Cosmetics giant, Avon, is calling for a global animal testing ban, despite selling its products in China - where all imported cosmetics are required to undergo animal tests conducted by the Chinese government.
Similarly, 'special use' items including deodorants and sunscreens, that are sold in China, also have to be tested on animals by law.
'Unnecessary and unacceptable practice'
However, Avon has joined the Humane Society International's #BeCrueltyFree campaign to prohibit cosmetics testing on animals in all major global beauty markets by 2023.
Louise Scott, Chief Scientific Officer at Avon, said: "Avon's been working to end animal testing for 30 years, but as an industry, there is still more to do. I'm proud of our contribution to driving change to date. But we're even stronger if we work with others. It's crucial that we open up more partnerships with other change-agents to end the unnecessary and unacceptable practice of animal testing for cosmetics."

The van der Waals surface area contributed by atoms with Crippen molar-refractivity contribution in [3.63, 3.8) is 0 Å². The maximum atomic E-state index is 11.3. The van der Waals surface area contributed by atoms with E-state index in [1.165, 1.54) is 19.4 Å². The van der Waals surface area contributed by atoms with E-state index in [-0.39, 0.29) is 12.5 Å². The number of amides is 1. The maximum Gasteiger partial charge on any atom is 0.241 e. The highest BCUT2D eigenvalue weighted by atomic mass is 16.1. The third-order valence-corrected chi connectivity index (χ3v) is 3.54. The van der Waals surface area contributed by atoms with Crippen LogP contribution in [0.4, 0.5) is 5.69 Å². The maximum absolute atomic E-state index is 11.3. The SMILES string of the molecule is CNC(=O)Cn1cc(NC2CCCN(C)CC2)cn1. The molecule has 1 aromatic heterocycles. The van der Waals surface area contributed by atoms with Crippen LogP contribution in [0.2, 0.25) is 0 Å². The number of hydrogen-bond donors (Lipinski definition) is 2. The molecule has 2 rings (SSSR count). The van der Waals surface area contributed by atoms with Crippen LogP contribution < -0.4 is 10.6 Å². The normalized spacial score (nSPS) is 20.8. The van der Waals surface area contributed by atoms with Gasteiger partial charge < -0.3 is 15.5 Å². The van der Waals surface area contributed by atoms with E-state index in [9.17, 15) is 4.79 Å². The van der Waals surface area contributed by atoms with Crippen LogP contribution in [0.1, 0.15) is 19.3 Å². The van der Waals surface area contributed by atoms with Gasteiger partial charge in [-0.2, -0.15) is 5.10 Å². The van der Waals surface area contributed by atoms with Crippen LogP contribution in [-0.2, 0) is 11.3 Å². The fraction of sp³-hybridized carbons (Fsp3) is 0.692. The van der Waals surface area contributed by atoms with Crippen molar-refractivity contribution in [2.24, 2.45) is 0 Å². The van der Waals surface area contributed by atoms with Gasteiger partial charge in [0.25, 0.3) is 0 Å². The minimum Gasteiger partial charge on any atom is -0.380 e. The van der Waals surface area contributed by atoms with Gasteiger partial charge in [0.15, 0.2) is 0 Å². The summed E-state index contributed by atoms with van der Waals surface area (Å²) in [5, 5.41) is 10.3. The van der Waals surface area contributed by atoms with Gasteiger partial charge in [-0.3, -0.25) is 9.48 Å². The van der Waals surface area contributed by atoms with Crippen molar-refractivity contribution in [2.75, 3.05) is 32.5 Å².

'Paying for tests on animals'
In 2012, animal-rights organization PETA said Avon had 'quietly changed its policies and were paying for tests on animals in order to sell [its] products in China' - and urged the company to 'pull out of or refuse even to enter the Chinese market while animals are still dying'.
PETA commented: "While we understand that China is an enormous market that these companies aren't willing to ignore, we had hoped they would take action to eliminate this requirement or push for non-animal testing methods to be accepted."
When asked why Avon doesn't stop selling in China, the company responded: "We are optimistic that Avon's influence as a leading global cosmetics company can help advance the Chinese government's acceptance of non-animal testing methods with the goal of ending animal testing.
"We work in partnership with organizations that are developing new approaches to product safety evaluation that don't use animals, as well as with personal care products industry associations."